Male Blue-throated Hummingbird

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My good friend, Dave Rintoul, has just returned from a much-deserved vacation camping in the Chiricahuas and Gila Wilderness area and sent a couple images to share with you.

Juvenile male Blue-throated Hummingbird, Lampornis clemenciae, Cave Creek Canyon, AZ.

Image: Dave Rintoul, June 2008 [larger view].

For comparison, an adult male of the species -- also read the comments section to learn more about how to identify juvenile males of this species.

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Another lovely pic from Dave, though actually it's a juvenile male - note the broad pale feather edging for age plus the dull blue of the gorget for sex.

Thanks, Sheri.

I thought that all males would be totally blue-throated by late May/Early June. I guess I was wrong; you've certainly seen a few more of these guys than I have!

cheers

Dave

By Albatrossity (not verified) on 14 Jun 2008 #permalink

Last year's males should have full gorgets by now, but this guy is a member of the Class of 2008. Male Blue-throateds start out life with some gorget color (though seldom as much as this one seems to have), as do male Mags. Females with gorget iridescence have been reported in the literature, but having not seen this among the dozens that I've examined at banding stations and in collections makes me wonder if these are cases of mistaken identity.

Sheri

When do these birds start to nest? I guess I expected that all the young of the class of 2008 would be eggs or nestlings in late May!

thanks

By Albatrossity (not verified) on 14 Jun 2008 #permalink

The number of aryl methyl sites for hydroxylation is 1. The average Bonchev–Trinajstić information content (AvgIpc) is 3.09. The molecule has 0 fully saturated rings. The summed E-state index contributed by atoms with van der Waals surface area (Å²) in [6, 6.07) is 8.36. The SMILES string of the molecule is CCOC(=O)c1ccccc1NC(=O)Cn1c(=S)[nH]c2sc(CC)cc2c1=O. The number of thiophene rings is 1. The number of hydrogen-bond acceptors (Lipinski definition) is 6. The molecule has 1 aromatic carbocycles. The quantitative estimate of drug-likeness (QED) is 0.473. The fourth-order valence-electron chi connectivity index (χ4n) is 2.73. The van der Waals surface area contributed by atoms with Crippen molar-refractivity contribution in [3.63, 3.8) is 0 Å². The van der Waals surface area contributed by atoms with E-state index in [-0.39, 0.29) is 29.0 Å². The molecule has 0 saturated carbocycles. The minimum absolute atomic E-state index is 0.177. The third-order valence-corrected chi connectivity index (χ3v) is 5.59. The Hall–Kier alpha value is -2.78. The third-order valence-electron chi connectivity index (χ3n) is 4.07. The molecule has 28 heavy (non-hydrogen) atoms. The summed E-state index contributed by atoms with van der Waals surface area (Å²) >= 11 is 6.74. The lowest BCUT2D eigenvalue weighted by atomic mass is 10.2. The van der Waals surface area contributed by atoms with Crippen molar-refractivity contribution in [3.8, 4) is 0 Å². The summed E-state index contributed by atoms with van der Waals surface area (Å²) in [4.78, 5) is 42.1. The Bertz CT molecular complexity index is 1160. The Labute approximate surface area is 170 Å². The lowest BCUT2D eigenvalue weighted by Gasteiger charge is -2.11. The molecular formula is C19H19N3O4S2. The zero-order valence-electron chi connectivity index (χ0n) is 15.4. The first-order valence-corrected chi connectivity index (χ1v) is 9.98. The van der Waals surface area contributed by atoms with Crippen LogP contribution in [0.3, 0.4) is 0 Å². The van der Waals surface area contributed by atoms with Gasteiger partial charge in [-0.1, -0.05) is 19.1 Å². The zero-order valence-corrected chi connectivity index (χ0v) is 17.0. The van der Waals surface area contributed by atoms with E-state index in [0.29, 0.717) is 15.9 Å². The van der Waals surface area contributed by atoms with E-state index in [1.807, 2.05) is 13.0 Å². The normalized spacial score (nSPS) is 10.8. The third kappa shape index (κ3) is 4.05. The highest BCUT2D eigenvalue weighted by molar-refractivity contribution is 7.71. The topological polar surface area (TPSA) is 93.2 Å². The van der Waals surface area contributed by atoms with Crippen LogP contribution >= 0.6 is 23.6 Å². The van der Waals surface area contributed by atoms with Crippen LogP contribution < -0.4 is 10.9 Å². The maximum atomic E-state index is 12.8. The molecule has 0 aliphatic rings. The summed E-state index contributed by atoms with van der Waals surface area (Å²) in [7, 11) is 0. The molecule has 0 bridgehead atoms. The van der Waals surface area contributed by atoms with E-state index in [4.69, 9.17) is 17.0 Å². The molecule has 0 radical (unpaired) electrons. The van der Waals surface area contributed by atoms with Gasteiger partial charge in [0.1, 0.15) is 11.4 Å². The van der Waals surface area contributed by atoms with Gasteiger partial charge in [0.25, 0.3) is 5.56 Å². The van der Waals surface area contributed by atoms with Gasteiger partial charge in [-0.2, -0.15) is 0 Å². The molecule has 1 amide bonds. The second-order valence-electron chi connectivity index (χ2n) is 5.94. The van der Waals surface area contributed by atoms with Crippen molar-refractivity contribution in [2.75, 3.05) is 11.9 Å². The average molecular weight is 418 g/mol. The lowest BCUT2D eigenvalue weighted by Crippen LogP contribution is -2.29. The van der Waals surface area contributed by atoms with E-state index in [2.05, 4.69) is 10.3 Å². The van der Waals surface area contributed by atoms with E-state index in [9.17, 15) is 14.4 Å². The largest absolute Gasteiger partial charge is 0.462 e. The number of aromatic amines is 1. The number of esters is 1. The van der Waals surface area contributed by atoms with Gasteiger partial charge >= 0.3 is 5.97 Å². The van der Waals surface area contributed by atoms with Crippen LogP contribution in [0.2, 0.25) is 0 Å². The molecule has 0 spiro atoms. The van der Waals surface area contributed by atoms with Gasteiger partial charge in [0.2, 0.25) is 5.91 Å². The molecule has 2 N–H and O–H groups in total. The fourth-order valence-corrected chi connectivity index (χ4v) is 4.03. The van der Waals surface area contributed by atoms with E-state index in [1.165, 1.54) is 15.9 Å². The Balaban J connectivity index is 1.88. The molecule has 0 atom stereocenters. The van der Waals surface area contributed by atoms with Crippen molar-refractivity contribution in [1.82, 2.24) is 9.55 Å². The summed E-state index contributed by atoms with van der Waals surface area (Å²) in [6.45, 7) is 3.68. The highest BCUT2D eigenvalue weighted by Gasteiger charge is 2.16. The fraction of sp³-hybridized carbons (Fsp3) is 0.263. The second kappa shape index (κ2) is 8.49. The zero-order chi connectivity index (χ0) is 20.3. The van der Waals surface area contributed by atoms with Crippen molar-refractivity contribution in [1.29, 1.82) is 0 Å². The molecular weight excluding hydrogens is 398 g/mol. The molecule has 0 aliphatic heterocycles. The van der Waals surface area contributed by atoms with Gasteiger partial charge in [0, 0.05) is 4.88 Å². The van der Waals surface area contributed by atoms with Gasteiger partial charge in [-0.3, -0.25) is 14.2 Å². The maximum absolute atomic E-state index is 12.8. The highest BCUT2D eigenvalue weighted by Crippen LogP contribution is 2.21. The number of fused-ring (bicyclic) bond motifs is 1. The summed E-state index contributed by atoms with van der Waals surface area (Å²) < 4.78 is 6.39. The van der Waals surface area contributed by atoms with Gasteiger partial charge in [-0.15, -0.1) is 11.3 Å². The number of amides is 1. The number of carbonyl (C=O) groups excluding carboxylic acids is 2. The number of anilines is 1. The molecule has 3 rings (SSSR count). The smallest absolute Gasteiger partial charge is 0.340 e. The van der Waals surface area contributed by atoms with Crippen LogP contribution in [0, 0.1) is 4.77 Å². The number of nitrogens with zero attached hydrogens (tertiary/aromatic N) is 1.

They start arriving in March and get down to business pretty quickly. When Tom and I were at Ramsey Canyon Preserve we banded independent youngsters as early as June 3 and big nestlings as early as May 16.

The prominent pale feather edges, especially in the gorget, and overall extremely fresh appearance are my main aging criteria here, but I have to say that the extensive gorget iridescence and inconspicuous white on R3 (if that's not a trick of the light) suggest a more mature bird. One explanation for this apparent conflict would be that this is a second-year male who's recently completed his first prebasic molt (the gorget feathers are the last to come in, and SYs sometimes still have a few "chin-pins" in late May).

Sheri

Yes, the plumage is extremely fresh overall; it was a handsome bird in that regard. I might have some additional pictures of this bird; I can check the archives and see if there are other pics that show the rectrices better, and send those to you (or post them where you can pick them up). Let me know if you are interested.

thanks

By Albatrossity (not verified) on 15 Jun 2008 #permalink